Volume 4, Issue 3, May 2016, Page: 65-72
Impact of Vaccination on Measles Transmission Patterns in Gweru City, Zimbabwe, 1960-89
Tawanda Marufu, Department of Community Medicine, University of Zimbabwe College of Health Sciences, Harare, Zimbabwe
Seter Siziya, Department of Clinical Sciences, Copperbelt University School of Medicine, Ndola, Zambia
Willard Tinago, Department of Community Medicine, University of Zimbabwe College of Health Sciences, Harare, Zimbabwe
Received: Mar. 15, 2016;       Accepted: Mar. 25, 2016;       Published: Apr. 13, 2016
DOI: 10.11648/j.ejpm.20160403.13      View  3156      Downloads  76
A study was carried out in Gweru urban district (population-158233) in Zimbabwe to determine the impact of measles vaccine applied at 9 months of age on measles transmission patterns. A retrospective observational study that used data from measles vaccination records and measles disease surveillance was conducted. Linear regression analysis and the chi-squared test for linear trend (χ2) were used to investigate linear relationships at a 5% significance level. Vaccine coverage rates were 0% in pre-vaccination era in 1960-70 and 2-92% in 1971-89 (median=65, Q1=34, Q3=88) when they significantly linearly increased (p<0.001). In 1960-85 measles incidence rates significantly linearly increased (p<0.001) while in 1986-89 at vaccine coverage rates of >90% incidence rates significantly linearly declined (p<0.001). Proportion of vaccinated cases among measles notifications significantly linearly increased as vaccine coverage rates increased (Slope: +1.19, 95% CI [0.52, 1.86]). At vaccine coverage rates of >80% (1984-89), proportion of vaccine failures among cases aged 60-119 months was significantly higher than at vaccine coverage rates of <80% (1971-83) (p=0.011) while in age group 10-59 months proportions of vaccine failures were not different at vaccine coverage rates of <80% and >80%. In age group 60-119 months incidence rates significantly linearly increased as vaccine coverage rates increased (Slope: +29.88, 95 CI [13.95, 45.82]). In pre-vaccination era, and at vaccine coverage rates of <80% and >80% some 75% of all reported measles cases occurred by age 36-47 months, 48-59 months and 72-83 months respectively. In conclusion, measles incidence rates declined at vaccine coverage rates of >90%, while measles vaccine failures significantly increased as vaccine coverage rates increased. Increasing measles vaccination coverage led to shift of age at infection from age group <59 months to age group 60-119 months and decline in rates of measles transmission.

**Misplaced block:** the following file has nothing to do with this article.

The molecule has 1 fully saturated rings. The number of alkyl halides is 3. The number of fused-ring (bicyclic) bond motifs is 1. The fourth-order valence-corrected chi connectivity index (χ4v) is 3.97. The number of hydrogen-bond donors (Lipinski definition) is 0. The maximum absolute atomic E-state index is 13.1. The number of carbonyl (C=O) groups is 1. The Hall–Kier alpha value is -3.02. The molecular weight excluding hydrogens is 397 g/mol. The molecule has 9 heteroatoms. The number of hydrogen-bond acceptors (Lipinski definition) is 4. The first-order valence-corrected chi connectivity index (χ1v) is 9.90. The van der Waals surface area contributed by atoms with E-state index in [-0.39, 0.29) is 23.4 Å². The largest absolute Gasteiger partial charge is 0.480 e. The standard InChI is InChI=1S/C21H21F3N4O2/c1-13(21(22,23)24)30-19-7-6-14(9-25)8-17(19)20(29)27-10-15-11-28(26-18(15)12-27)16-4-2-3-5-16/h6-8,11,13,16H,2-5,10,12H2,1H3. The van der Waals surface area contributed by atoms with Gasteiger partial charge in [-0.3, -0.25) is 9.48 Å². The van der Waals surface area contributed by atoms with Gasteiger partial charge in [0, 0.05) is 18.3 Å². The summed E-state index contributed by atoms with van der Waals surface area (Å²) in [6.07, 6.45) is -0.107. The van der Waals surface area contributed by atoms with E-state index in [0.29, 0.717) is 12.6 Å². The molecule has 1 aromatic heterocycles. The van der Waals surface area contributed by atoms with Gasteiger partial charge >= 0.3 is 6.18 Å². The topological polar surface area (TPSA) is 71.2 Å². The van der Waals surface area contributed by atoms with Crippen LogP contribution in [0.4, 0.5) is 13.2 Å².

Measles Vaccination, Impact, Transmission Patterns
To cite this article
Tawanda Marufu, Seter Siziya, Willard Tinago, Impact of Vaccination on Measles Transmission Patterns in Gweru City, Zimbabwe, 1960-89, European Journal of Preventive Medicine. Vol. 4, No. 3, 2016, pp. 65-72. doi: 10.11648/j.ejpm.20160403.13
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